This is a book about hope, about that great British spirit we’re taught about in schools, about loss, about music and about secrecy.
I began this book thinking I was going to leave a wholly negative review. The book is comprised of a series of letters, diary entries and newspaper clippings. This isn’t a particularly novel approach to this time period and initially I couldn’t see what this approach added to the experience and to the story. But Ryan explains in her acknowledgements about how people in wartime were encouraged to write journals and the like, and in fact, upon reflection, the letters help to set the time period as this would have been how people communicated, particularly in such a small village.
I also began this book thinking it would be a Call the Midwife-esque story line where yes bad things happen but in the end everyone learns something and there’s a happy ending. To some extent that is true, but, without spoiling anything, there are moments far more heart wrenching than that. Though the writing style is on occasion a bit clunky, failing to capture the distinct voices of the wide range of characters that make up a small English village, nonetheless Ryan manages to craft a series of intriguing and delectable personal stories, all of which are totally believable in the context of Britain in the Second World War. Yes, some of them could come across a little far fetched if this were just a novel about an English country village, but the context of the beginning of war and the very real threat of German invasion which was felt keenly at that time make the heightened drama and emotions all the more plausible.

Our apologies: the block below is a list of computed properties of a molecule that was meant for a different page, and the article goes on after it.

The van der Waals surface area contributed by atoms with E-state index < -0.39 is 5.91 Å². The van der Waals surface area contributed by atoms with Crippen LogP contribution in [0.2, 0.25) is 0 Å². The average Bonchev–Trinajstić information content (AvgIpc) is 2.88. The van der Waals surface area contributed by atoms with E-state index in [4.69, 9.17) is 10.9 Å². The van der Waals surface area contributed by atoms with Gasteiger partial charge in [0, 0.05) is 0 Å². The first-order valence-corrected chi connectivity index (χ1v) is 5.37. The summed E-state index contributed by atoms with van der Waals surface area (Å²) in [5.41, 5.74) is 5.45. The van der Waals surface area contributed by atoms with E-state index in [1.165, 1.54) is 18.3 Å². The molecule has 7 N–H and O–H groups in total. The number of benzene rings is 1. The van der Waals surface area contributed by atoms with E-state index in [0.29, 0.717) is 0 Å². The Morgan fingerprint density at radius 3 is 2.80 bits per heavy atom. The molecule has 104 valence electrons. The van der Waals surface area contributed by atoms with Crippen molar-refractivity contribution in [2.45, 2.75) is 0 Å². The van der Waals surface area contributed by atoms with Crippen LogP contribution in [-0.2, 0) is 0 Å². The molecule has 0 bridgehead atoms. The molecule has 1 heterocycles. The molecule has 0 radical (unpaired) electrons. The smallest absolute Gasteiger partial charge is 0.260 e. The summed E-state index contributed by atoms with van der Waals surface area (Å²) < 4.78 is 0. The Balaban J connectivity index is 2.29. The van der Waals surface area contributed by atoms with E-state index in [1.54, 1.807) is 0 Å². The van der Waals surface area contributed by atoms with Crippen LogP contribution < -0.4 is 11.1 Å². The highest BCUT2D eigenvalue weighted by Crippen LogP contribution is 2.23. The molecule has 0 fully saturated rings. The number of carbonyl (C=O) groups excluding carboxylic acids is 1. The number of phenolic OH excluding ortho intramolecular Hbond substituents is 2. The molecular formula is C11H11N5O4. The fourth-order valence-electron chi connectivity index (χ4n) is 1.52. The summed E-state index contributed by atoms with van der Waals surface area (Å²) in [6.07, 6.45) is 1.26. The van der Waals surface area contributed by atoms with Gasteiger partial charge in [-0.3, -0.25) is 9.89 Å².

I laughed, I shook my head in disbelief, I gasped in shock, I bawled like a baby and I found myself strangely uplifted by this story of the resilience of women who found themselves suddenly without the men whom they loved and on whom they depended. The journey of realised potential in several of the characters is expertly done, their development is not so subtle that it is almost nonexistent, nor is it so obvious as to feel forced.
My critique of this book, other than the occasional lack of narrative voice, is that it takes a bit of time to really get into the action. I appreciate the need for scene setting but I think I needed to understand the importance of the location to the war effort to really appreciate why Chilbury was simultaneously a small English village and an important military location. The other thing I felt wasn’t taken into consideration was faith, so much of the important moments in this story take place in a church and this was a time in which the faith of people in Britain was arguably quite strong. I can understand why an author might not choose to make faith an important aspect, but I didn’t feel that it was given the place in society that it ought to have had.
My rating: 3.5-4 stars
I received this book from the Blogging for Books program in exchange for an honest review.